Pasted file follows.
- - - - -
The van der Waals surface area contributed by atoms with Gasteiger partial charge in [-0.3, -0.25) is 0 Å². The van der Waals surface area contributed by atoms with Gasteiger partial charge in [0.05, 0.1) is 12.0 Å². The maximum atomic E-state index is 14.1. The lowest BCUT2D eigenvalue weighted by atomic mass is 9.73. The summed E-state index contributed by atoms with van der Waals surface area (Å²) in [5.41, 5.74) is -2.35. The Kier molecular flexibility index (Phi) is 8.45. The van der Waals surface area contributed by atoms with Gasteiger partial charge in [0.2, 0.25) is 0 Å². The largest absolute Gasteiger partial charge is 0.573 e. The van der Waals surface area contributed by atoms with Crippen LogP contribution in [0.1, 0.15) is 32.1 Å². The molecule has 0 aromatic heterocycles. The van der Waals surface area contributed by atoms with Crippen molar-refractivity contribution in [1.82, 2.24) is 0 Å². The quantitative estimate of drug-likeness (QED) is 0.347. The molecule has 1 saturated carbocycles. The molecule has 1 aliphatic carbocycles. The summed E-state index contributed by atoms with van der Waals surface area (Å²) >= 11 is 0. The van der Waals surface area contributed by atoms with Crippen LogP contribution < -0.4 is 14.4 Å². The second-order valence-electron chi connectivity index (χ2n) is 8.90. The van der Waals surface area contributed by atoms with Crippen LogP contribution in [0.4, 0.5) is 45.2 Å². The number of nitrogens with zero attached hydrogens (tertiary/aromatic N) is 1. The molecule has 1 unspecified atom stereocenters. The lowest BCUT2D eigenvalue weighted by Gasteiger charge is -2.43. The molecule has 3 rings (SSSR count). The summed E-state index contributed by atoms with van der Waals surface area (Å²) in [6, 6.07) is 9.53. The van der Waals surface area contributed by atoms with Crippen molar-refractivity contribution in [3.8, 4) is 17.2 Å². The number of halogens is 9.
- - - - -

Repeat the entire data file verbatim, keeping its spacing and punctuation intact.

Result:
The van der Waals surface area contributed by atoms with Gasteiger partial charge in [-0.3, -0.25) is 0 Å². The van der Waals surface area contributed by atoms with Gasteiger partial charge in [0.05, 0.1) is 12.0 Å². The maximum atomic E-state index is 14.1. The lowest BCUT2D eigenvalue weighted by atomic mass is 9.73. The summed E-state index contributed by atoms with van der Waals surface area (Å²) in [5.41, 5.74) is -2.35. The Kier molecular flexibility index (Phi) is 8.45. The van der Waals surface area contributed by atoms with Gasteiger partial charge in [0.2, 0.25) is 0 Å². The largest absolute Gasteiger partial charge is 0.573 e. The van der Waals surface area contributed by atoms with Crippen LogP contribution in [0.1, 0.15) is 32.1 Å². The molecule has 0 aromatic heterocycles. The van der Waals surface area contributed by atoms with Crippen molar-refractivity contribution in [1.82, 2.24) is 0 Å². The quantitative estimate of drug-likeness (QED) is 0.347. The molecule has 1 saturated carbocycles. The molecule has 1 aliphatic carbocycles. The summed E-state index contributed by atoms with van der Waals surface area (Å²) >= 11 is 0. The van der Waals surface area contributed by atoms with Crippen LogP contribution < -0.4 is 14.4 Å². The second-order valence-electron chi connectivity index (χ2n) is 8.90. The van der Waals surface area contributed by atoms with Crippen LogP contribution in [0.4, 0.5) is 45.2 Å². The number of nitrogens with zero attached hydrogens (tertiary/aromatic N) is 1. The molecule has 1 unspecified atom stereocenters. The lowest BCUT2D eigenvalue weighted by Gasteiger charge is -2.43. The molecule has 3 rings (SSSR count). The summed E-state index contributed by atoms with van der Waals surface area (Å²) in [6, 6.07) is 9.53. The van der Waals surface area contributed by atoms with Crippen molar-refractivity contribution in [3.8, 4) is 17.2 Å². The number of halogens is 9.